Marie Mitchell and I met in July this summer, over rotis at her latest residency running Rotishop at Styx bar in Tottenham. We danced, drank a rum punch that I thought might be the end of me, and ate a lot of good food. Marie is the founder of Pop’s Kitchen and co-founder of Island Social Club, a collective of Caribbean food and drink creatives making moves in London this year. Under the umbrella brand of Island Social Club, Marie, Joe and Biko run Pop’s Kitchen, Rotishop, Rumshop, and Everybody’s. The brands run relatively independently, but all deal with the same core Caribbean food, drink, and culture.

“Caribbean food has a special place in my heart”

Caribbean food has a special place in my heart. While growing up my only exposure to it was at Carnival or summers with my grandma  learning to cook the meals my dad grew up with became a point of bonding between my grandma, my dad and I. Experimenting with my grandma’s chicken seasonings, trying to perfect that mac & cheese, and failing miserably at making goat water all of these are moments in the last few years that have given me a deeper connection with my family.

For the collective, food and drink are a way of exploring island culture and history celebrating the small differences between island cuisines that aren’t always highlighted when recipes are lumped together under the umbrella term “Caribbean”. Marie’s cooking emphasises this, for her  “food and culture come together through immigration […] Caribbean foods are generally made up of a whole mix of other cultures it’s literally a melting pot.”

It’s funny while Caribbean culture in London often celebrates individual islands, say with floats at Notting Hill Carnival, independence day celebrations, and the nuances in our grandmother’s accents food is often lumped together under an umbrella. While things are changing, with books like Belly Full focussing on the characters behind our nation’s best loved food spots, Marie’s particular inspiration comes from highlighting the little differences in cuisines, and exploring the relationships between different islands.

During a residency this summer at Canvas Cafe in Shoreditch, Marie had the chance to explore different takes on staple dishes. “For instance, we were doing a Cuban week, so we served ‘Moros y Cristianos’ essentially like rice and peas… But it’s got a tomato base, so you can feel the Spanish influence coming through, with the use of oregano and spices… despite the massive similarities, there are subtle differences that have a huge impact.” The differences are there, and are felt keenly by some in the Caribbean food scene, “there are so many factions! We get people coming in like ‘What do Jamaicans know about Roti?!!’ and it’s like, ‘guys! Let’s all be friends?’” she laughs. “It’s funny, but really we want to celebrate the differences in a positive way.”

Where Rotishop focusses only on street food…Pop’s Kitchen is a more formal setting, a sit down supper club”

The brands under Island Social Club deal with food in unique ways. Where Rotishop focusses only on street food (“it’s fritters, fries, rotis you rip it, you eat it with your hands it’s the definition of street food”), Pop’s Kitchen is a more formal setting, a sit down supper club that Marie runs with her family. “Pop’s is more of a formalised setting in the sense of being restaurant based, but it’s still family that’s the heart of it, it’s how it started […] Dad helps cook, mum helps host.” Rumshop is the drinks arm of the collective, “It’s Joe and Biko’s baby they explore different rum punches [and] pair them up with the right foods and the right settings […] when we first started I would do a supper club and the guys would do a curated rum punch menu to go alongside it.”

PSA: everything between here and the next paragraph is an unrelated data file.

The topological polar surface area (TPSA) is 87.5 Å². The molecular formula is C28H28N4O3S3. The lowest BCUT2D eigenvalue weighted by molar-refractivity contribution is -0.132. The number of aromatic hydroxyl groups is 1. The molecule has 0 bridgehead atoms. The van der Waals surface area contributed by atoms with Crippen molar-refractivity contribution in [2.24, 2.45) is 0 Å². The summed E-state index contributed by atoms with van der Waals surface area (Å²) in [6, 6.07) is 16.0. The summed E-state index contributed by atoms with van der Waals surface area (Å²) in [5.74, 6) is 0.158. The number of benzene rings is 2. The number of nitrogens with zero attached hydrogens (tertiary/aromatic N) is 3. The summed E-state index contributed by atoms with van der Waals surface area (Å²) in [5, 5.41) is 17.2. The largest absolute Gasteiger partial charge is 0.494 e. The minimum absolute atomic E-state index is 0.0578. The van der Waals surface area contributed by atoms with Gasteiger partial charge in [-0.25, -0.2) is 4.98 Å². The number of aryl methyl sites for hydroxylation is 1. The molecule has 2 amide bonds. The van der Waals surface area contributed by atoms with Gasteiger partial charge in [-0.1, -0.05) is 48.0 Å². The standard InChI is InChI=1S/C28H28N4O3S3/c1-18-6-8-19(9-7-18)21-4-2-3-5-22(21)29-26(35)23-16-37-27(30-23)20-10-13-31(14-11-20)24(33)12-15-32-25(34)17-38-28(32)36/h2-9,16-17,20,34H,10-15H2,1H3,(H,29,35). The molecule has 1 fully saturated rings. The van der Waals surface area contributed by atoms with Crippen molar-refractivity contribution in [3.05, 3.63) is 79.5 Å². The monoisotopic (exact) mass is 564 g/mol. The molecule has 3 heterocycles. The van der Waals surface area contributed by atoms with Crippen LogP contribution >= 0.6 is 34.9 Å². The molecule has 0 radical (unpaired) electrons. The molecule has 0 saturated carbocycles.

The team behind Island Social Club have put real time into ensuring that their recipes and ingredients call out specific island cultures and traditions, a way of paying homage to the vast array of Caribbean foods and flavours. “We started with a lot of research. We spent a lot of time at the British Library, just digging through different island histories and recipe books […] It was for roti, fillings, overall menus […] we were researching everything from history books to cookbooks, then spending a lot of time recipe testing.” The dedication shows in their food.

The team are keen to highlight the many different ways Caribbean food and drink can be enjoyed, for example, pairing popular spice mixes like jerk with Ital recipes a vegetarian diet observed in some Rastafarian practices. I visited Rotishop and tried jerk jackfruit with mango hot sauce and honestly thought I had it in me to go vegan. It all changed once I had a lamb and tamarind variation though, sorry gal-dem.

Marie, Joe, and Biko’s passion for their project shows in all their outputs. The food is incredible, the rum punches are delicious (but slyly lethal), and you can tell that they’re having fun. The three dance, sing, and cook up the best roti I have ever had, and you can literally taste the joy in their food, so please, please, pay them a visit. You’ll have incredible food and so much fun. For the team, the food is as much about the conversations it sparks as the tastes in your mouth. “What’s so nice right now is that we have such a wonderful interaction with our customers, and so it’s important that thats maintained. It makes the exchange intimate, it makes it a ‘social club’.”

Pop’s kitchen’s next supperclub is on September 14th – tickets available here.

Rotishop can be found Thursdays-Sundays 4pm-10pm at Styx Bar in Tottenham, and for all news on Island Social Club visit their website: islandsocialclub.co.uk